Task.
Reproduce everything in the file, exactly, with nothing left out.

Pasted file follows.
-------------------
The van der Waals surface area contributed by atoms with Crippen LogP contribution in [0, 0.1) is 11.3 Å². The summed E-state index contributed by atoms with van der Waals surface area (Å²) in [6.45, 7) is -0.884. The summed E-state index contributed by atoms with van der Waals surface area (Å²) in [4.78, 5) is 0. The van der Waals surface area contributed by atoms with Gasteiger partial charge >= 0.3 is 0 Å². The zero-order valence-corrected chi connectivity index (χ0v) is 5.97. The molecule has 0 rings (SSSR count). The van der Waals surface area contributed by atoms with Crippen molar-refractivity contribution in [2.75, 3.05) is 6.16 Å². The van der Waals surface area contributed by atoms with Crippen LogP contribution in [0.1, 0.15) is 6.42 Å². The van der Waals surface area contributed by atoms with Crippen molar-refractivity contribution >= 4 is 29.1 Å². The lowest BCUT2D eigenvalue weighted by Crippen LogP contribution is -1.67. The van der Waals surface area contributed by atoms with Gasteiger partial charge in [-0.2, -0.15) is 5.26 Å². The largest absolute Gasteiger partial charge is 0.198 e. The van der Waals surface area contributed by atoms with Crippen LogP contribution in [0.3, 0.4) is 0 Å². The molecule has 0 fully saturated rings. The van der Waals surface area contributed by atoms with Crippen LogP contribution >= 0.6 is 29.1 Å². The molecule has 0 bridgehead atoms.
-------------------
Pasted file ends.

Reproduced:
The van der Waals surface area contributed by atoms with Crippen LogP contribution in [0, 0.1) is 11.3 Å². The summed E-state index contributed by atoms with van der Waals surface area (Å²) in [6.45, 7) is -0.884. The summed E-state index contributed by atoms with van der Waals surface area (Å²) in [4.78, 5) is 0. The van der Waals surface area contributed by atoms with Gasteiger partial charge >= 0.3 is 0 Å². The zero-order valence-corrected chi connectivity index (χ0v) is 5.97. The molecule has 0 rings (SSSR count). The van der Waals surface area contributed by atoms with Crippen molar-refractivity contribution in [2.75, 3.05) is 6.16 Å². The van der Waals surface area contributed by atoms with Crippen LogP contribution in [0.1, 0.15) is 6.42 Å². The van der Waals surface area contributed by atoms with Crippen molar-refractivity contribution >= 4 is 29.1 Å². The lowest BCUT2D eigenvalue weighted by Crippen LogP contribution is -1.67. The van der Waals surface area contributed by atoms with Gasteiger partial charge in [-0.2, -0.15) is 5.26 Å². The largest absolute Gasteiger partial charge is 0.198 e. The van der Waals surface area contributed by atoms with Crippen LogP contribution in [0.3, 0.4) is 0 Å². The molecule has 0 fully saturated rings. The van der Waals surface area contributed by atoms with Crippen LogP contribution >= 0.6 is 29.1 Å². The molecule has 0 bridgehead atoms.